Victims tricked into transferring cash from their bank to a fraudster's account may be reimbursed from next year under new rules to tackle a surge in so-called 'transfer scams'.
The Financial Conduct Authority (FCA) and the Payment Systems Regulator (PSR) today backed a range of measures to give consumers greater protection from 'authorised push payment' (APP) scams.
These are when unsuspecting customers transfer money from their own bank account to one belonging to a criminal. The lost money is then quickly transferred to numerous other accounts, often abroad, and then withdrawn by the crooks.
Some £101 million was unwittingly handed over to criminals this way between January and June this year, new figures show, but only a quarter of this was recovered by banks. Of the 19,370 cases in this period, 88% saw consumers lose an average of £3,000, and the remainder were businesses that lost on average £21,500.
City regulator the FCA acknowledged that not enough is being done to protect consumers from this type of scam, which can often bypass a bank's security and sees fraudsters deploy sophisticated trickery such as posing as police officers, bank staff or solicitors – and even involve sending fake invoices.
With the PSR the FCA is calling for a new system to reimburse scam victims, which must be in place by September 2018. At the moment, banks can decide whether or not to refund lost cash, which often depends on whether they consider the customer has been negligent or not and whether they can recoup the funds.
What will change?
The new scheme would refund victims who could not have "reasonably" prevented the scam and where, at the same time, their bank (or the fraudster's bank) failed to follow industry guidelines to prevent the fraud taking place.
The regulators are also considering the possibility of a central fund to reimburse victims who acted reasonably but lost cash even though their banks followed the guidelines.
From next year, when transferring money, customers will also be shown the name of the person they are sending cash to (as well as the name of the bank) – this should ring alarm bells if it's not who the sender thought it was, and allow them to stop the payment.
The regulators have also today backed UK Finance, an industry body representing banks, which has announced 'best practice' scam transfer guidelines for its members. The measures are:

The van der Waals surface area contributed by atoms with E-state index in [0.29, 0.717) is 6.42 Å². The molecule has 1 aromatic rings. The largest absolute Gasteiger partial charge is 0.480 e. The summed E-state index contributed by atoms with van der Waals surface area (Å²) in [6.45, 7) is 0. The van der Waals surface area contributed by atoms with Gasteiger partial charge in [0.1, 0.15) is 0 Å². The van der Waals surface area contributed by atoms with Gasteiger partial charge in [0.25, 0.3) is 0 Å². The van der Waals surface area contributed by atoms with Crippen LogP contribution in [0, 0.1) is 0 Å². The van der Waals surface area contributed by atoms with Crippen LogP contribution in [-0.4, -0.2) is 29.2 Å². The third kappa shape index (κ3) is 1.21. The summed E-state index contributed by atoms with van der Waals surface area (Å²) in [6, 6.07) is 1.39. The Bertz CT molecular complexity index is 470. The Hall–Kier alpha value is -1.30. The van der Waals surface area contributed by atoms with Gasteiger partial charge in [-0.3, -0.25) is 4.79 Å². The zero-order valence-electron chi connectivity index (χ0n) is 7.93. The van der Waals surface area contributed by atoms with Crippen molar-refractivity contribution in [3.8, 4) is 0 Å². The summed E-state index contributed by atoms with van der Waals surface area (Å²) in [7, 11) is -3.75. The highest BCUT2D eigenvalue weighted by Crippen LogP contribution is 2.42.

- Banks will have 24-hour, seven-day-a-week dedicated staff trained in scam management to deal with these complaints.
- A customer will only have to deal with their own bank or account provider – it'll be their sole point of contact. The victim's bank will act as the intermediary between the victim and the other bank.
- The victim's bank will collect a clear set of necessary information, agreed by the industry, following these scam complaints, to allow the bank used by the fraudster to investigate.
- The bank used by the fraudster will conduct an investigation, recover the scammed cash where possible and return it to the victim if it can.
- From 2020 banks will share more information to support investigations and protect victims.
UK Finance also said the law may need to be reviewed to equip banks with more powers to return funds to victims and potentially allow criminal funds – currently frozen in bank accounts – to be used to tackle scams and help victims.
Banks will also collect more data on this type of scam to establish the scale of the issue, and provide bi-annual updates.
The FCA and PSR have been investigating how banks deal with this type of scam since September 2016, after consumer group Which? submitted a super-complaint calling for banks to shoulder more responsibility for money lost to scams made by bank transfer. It wanted to see how customers are reimbursed with transfers compared with when they lose money due to scams via direct debits, credit and debit cards or fraudulent account activity.